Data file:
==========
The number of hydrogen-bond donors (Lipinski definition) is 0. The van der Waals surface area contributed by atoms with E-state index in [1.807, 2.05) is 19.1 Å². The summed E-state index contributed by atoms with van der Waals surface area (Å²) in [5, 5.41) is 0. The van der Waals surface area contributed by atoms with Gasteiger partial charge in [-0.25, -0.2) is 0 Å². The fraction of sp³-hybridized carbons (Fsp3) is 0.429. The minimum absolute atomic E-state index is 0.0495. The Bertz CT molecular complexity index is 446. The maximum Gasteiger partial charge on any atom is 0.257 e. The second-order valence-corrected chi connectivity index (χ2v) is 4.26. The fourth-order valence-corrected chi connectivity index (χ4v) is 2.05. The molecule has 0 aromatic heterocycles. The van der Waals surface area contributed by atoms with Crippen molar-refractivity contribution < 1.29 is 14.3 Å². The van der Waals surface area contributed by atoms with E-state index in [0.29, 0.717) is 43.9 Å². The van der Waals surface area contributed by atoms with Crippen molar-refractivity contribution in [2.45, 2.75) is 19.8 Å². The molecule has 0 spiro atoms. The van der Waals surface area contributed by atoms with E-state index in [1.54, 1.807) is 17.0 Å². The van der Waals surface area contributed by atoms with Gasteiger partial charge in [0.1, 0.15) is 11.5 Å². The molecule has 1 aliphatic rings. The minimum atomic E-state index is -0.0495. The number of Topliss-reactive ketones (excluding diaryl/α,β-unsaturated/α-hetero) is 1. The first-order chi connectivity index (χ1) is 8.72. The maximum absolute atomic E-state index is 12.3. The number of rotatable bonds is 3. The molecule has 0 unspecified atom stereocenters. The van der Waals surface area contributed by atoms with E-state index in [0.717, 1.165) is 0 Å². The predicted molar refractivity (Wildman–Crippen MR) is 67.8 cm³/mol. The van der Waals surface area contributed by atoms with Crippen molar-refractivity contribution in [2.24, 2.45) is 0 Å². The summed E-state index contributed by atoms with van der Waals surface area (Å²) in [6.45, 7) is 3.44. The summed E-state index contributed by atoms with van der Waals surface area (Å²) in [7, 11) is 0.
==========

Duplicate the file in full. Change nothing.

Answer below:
The number of hydrogen-bond donors (Lipinski definition) is 0. The van der Waals surface area contributed by atoms with E-state index in [1.807, 2.05) is 19.1 Å². The summed E-state index contributed by atoms with van der Waals surface area (Å²) in [5, 5.41) is 0. The van der Waals surface area contributed by atoms with Gasteiger partial charge in [-0.25, -0.2) is 0 Å². The fraction of sp³-hybridized carbons (Fsp3) is 0.429. The minimum absolute atomic E-state index is 0.0495. The Bertz CT molecular complexity index is 446. The maximum Gasteiger partial charge on any atom is 0.257 e. The second-order valence-corrected chi connectivity index (χ2v) is 4.26. The fourth-order valence-corrected chi connectivity index (χ4v) is 2.05. The molecule has 0 aromatic heterocycles. The van der Waals surface area contributed by atoms with Crippen molar-refractivity contribution < 1.29 is 14.3 Å². The van der Waals surface area contributed by atoms with E-state index in [0.29, 0.717) is 43.9 Å². The van der Waals surface area contributed by atoms with Crippen molar-refractivity contribution in [2.45, 2.75) is 19.8 Å². The molecule has 0 spiro atoms. The van der Waals surface area contributed by atoms with E-state index in [1.54, 1.807) is 17.0 Å². The van der Waals surface area contributed by atoms with Gasteiger partial charge in [0.1, 0.15) is 11.5 Å². The molecule has 1 aliphatic rings. The minimum atomic E-state index is -0.0495. The number of Topliss-reactive ketones (excluding diaryl/α,β-unsaturated/α-hetero) is 1. The first-order chi connectivity index (χ1) is 8.72. The maximum absolute atomic E-state index is 12.3. The number of rotatable bonds is 3. The molecule has 0 unspecified atom stereocenters. The van der Waals surface area contributed by atoms with E-state index in [0.717, 1.165) is 0 Å². The predicted molar refractivity (Wildman–Crippen MR) is 67.8 cm³/mol. The van der Waals surface area contributed by atoms with Crippen molar-refractivity contribution in [2.24, 2.45) is 0 Å². The summed E-state index contributed by atoms with van der Waals surface area (Å²) in [6.45, 7) is 3.44. The summed E-state index contributed by atoms with van der Waals surface area (Å²) in [7, 11) is 0.